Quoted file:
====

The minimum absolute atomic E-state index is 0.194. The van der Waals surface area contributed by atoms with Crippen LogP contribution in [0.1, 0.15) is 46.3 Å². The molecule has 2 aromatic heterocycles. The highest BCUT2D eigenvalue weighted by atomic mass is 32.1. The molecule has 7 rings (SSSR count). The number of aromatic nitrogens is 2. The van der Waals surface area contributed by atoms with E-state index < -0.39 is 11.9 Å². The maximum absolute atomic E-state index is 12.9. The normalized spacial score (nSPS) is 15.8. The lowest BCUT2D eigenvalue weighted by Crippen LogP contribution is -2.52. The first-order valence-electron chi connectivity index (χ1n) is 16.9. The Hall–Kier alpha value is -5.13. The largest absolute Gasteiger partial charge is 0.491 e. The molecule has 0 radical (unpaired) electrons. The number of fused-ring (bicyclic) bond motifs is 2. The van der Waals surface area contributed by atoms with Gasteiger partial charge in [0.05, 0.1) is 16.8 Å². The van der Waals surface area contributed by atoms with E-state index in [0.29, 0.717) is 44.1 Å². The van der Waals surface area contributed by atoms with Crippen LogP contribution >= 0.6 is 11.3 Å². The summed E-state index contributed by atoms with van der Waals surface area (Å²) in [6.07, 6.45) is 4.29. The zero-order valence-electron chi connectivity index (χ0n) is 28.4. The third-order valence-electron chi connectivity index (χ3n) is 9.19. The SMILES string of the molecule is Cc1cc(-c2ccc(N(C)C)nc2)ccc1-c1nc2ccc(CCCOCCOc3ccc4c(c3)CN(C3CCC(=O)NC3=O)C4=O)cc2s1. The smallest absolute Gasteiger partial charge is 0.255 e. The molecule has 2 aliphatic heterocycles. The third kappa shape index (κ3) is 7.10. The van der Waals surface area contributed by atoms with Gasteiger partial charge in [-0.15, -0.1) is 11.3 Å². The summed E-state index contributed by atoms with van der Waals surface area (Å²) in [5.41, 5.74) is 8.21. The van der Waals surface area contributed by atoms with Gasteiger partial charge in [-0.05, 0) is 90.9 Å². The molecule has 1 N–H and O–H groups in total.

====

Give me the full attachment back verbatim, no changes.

The minimum absolute atomic E-state index is 0.194. The van der Waals surface area contributed by atoms with Crippen LogP contribution in [0.1, 0.15) is 46.3 Å². The molecule has 2 aromatic heterocycles. The highest BCUT2D eigenvalue weighted by atomic mass is 32.1. The molecule has 7 rings (SSSR count). The number of aromatic nitrogens is 2. The van der Waals surface area contributed by atoms with E-state index < -0.39 is 11.9 Å². The maximum absolute atomic E-state index is 12.9. The normalized spacial score (nSPS) is 15.8. The lowest BCUT2D eigenvalue weighted by Crippen LogP contribution is -2.52. The first-order valence-electron chi connectivity index (χ1n) is 16.9. The Hall–Kier alpha value is -5.13. The largest absolute Gasteiger partial charge is 0.491 e. The molecule has 0 radical (unpaired) electrons. The number of fused-ring (bicyclic) bond motifs is 2. The van der Waals surface area contributed by atoms with Gasteiger partial charge in [0.05, 0.1) is 16.8 Å². The van der Waals surface area contributed by atoms with E-state index in [0.29, 0.717) is 44.1 Å². The van der Waals surface area contributed by atoms with Crippen LogP contribution >= 0.6 is 11.3 Å². The summed E-state index contributed by atoms with van der Waals surface area (Å²) in [6.07, 6.45) is 4.29. The zero-order valence-electron chi connectivity index (χ0n) is 28.4. The third-order valence-electron chi connectivity index (χ3n) is 9.19. The SMILES string of the molecule is Cc1cc(-c2ccc(N(C)C)nc2)ccc1-c1nc2ccc(CCCOCCOc3ccc4c(c3)CN(C3CCC(=O)NC3=O)C4=O)cc2s1. The smallest absolute Gasteiger partial charge is 0.255 e. The molecule has 2 aliphatic heterocycles. The third kappa shape index (κ3) is 7.10. The van der Waals surface area contributed by atoms with Gasteiger partial charge in [-0.15, -0.1) is 11.3 Å². The summed E-state index contributed by atoms with van der Waals surface area (Å²) in [5.41, 5.74) is 8.21. The van der Waals surface area contributed by atoms with Gasteiger partial charge in [-0.05, 0) is 90.9 Å². The molecule has 1 N–H and O–H groups in total.